It is a time of international mourning since Dr. Billy Graham, a true saint of God (as opposed to a church-made saint), has just died. Of course, all Christians are saints; no church has authority to “make” a saint of anyone for any reason. Graham was a good preacher, good administrator, good father, good husband, good friend, and a good person. He was not a saint because he was good or did good things but he became a saint when he became a child of God through faith in Christ. The most unimpressive, unknown, unlikely child of God in a storefront church is as much a saint as Graham or me.
Graham has been one of the cleanest preachers of our time. When he started to hit the big time, he determined “I would never walk alone with my secretary, never have lunch or ride alone in a car with her. And I never have….” He rightly believed that a preacher should be blameless, giving no ammunition to the enemy.
Moreover, he has been punctilious about finances, receiving a very nominal salary especially when the size and influence of his ministry could justify a much higher personal income. The revelation that Graham’s personal worth is 25 million caused many people to raise some eyebrows; however, maybe he had good investment advice.
Graham made a massive mistake when he decided to use unbelieving pastors to gain access to their church members. I never questioned Graham’s desire to serve God and to do right but he must have become convinced that it was all right to do wrong if good could come of it. He was wrong and informed Christians know he was wrong, but most refuse to say so.
Anyone expressing criticism of such a highly loved and respected person risks being scalped by Christians and beheaded by religionists who refuse to hold their heroes to the same high standard to which normal people are held. However, Graham must be held accountable as anyone else. It is illicit human worship to put Graham in a protected class. Respect, yes; reverence, no. Honor is required but so is honesty.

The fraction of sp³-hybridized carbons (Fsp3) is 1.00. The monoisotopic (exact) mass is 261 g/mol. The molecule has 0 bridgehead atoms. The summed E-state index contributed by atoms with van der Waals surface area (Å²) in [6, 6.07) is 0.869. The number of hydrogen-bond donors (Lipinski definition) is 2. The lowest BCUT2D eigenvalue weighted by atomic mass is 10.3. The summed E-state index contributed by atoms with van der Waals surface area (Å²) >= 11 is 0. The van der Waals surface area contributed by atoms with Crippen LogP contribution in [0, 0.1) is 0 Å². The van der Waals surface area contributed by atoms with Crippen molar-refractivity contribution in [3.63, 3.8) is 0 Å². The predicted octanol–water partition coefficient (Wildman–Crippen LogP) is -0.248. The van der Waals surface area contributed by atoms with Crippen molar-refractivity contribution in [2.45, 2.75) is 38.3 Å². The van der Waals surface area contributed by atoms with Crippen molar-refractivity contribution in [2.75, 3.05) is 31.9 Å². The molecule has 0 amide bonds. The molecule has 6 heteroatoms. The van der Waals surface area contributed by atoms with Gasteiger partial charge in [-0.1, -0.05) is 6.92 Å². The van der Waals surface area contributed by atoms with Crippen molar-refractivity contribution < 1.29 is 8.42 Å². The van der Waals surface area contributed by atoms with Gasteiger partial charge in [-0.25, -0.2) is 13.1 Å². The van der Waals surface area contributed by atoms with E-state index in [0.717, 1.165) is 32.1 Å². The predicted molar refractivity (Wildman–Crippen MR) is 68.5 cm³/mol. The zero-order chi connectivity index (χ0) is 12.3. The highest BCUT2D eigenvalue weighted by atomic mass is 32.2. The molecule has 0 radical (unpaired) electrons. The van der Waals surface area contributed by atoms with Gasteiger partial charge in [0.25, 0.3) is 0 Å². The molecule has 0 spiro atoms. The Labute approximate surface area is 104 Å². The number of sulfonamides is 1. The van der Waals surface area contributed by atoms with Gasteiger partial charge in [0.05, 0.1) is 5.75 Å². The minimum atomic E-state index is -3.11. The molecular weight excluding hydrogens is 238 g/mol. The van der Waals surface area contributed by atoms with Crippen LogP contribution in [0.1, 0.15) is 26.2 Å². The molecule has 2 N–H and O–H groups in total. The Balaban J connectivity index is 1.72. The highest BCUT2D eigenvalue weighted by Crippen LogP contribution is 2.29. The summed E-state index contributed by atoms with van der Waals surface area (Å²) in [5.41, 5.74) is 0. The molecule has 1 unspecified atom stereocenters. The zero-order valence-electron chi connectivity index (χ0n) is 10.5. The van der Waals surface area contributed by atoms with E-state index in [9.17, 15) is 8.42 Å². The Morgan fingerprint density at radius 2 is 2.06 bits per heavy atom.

There is no question that Graham had an incredible impact on the world. The numbers alone are impressive: the sermons preached, the crusades held, the crowds, the books, the television programs, the influence on politicians, and much more. However, I must add that numbers have very little to do with excellence, truth, quality, or character.
When one even suggests that Graham had some deficiencies, the critic is shunned as if he has an active case of leprosy. Graham defenders almost always suggest that he is immune to criticism until the critic has attained the stature and influence of Graham. But surely, no honest person believes that silly statement. Another arrow shot by Graham defenders of the Holy Grail is, “Oh, you are just jealous,” or “You are a hater and find fault with everyone.” Mature Christians know that unpleasant information is not always untrue, unkind, or unfair and is not always hate speech. Moreover, they know that people of lesser stature than the spiritual heroes can learn from their faults, failures, and foibles. We can learn good and bad from the preaching, policies, and practices of Billy Graham.
Many will use the same defense of Graham that is used of Martin Luther King, Jr.: “His personal flaws were very small compared to his impressive, important, and impacting accomplishments.” Is that to say that we look at everyone like that, or just our heroes? Do we decide good and bad by making comparisons? Is there an unspoken and unwritten and unbiblical rule that some people are exempt from examination of their lives? That is not biblical or good common sense. Still others accuse critics of “attacking the dead who can’t answer their critics,” but that is nonsense because it is not an attack, but observations; the record of offenses is clear. After all, Bible characters did not have that protection.